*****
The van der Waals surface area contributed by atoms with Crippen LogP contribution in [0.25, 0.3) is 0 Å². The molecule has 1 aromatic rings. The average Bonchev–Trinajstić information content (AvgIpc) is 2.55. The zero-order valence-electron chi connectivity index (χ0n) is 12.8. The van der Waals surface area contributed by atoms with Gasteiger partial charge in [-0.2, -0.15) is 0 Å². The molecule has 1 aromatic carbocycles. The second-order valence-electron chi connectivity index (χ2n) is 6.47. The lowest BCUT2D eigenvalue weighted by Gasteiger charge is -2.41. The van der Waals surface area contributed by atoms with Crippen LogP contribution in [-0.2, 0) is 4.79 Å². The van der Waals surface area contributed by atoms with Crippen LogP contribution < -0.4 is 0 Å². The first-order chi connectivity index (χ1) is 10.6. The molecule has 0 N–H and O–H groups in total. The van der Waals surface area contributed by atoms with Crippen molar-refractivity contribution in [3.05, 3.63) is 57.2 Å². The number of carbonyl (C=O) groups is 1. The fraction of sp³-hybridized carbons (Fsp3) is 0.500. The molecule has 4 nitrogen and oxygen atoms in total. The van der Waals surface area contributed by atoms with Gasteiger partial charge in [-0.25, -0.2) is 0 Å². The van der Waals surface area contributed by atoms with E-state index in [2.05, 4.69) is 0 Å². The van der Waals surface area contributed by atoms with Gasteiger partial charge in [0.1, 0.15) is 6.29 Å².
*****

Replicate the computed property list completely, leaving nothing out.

The van der Waals surface area contributed by atoms with Crippen LogP contribution in [0.25, 0.3) is 0 Å². The molecule has 1 aromatic rings. The average Bonchev–Trinajstić information content (AvgIpc) is 2.55. The zero-order valence-electron chi connectivity index (χ0n) is 12.8. The van der Waals surface area contributed by atoms with Gasteiger partial charge in [-0.2, -0.15) is 0 Å². The molecule has 1 aromatic carbocycles. The second-order valence-electron chi connectivity index (χ2n) is 6.47. The lowest BCUT2D eigenvalue weighted by Gasteiger charge is -2.41. The van der Waals surface area contributed by atoms with Crippen LogP contribution in [-0.2, 0) is 4.79 Å². The van der Waals surface area contributed by atoms with Crippen LogP contribution < -0.4 is 0 Å². The first-order chi connectivity index (χ1) is 10.6. The molecule has 0 N–H and O–H groups in total. The van der Waals surface area contributed by atoms with Crippen molar-refractivity contribution in [3.05, 3.63) is 57.2 Å². The number of carbonyl (C=O) groups is 1. The fraction of sp³-hybridized carbons (Fsp3) is 0.500. The molecule has 4 nitrogen and oxygen atoms in total. The van der Waals surface area contributed by atoms with Gasteiger partial charge in [-0.25, -0.2) is 0 Å². The van der Waals surface area contributed by atoms with E-state index in [2.05, 4.69) is 0 Å². The van der Waals surface area contributed by atoms with Gasteiger partial charge in [0.1, 0.15) is 6.29 Å².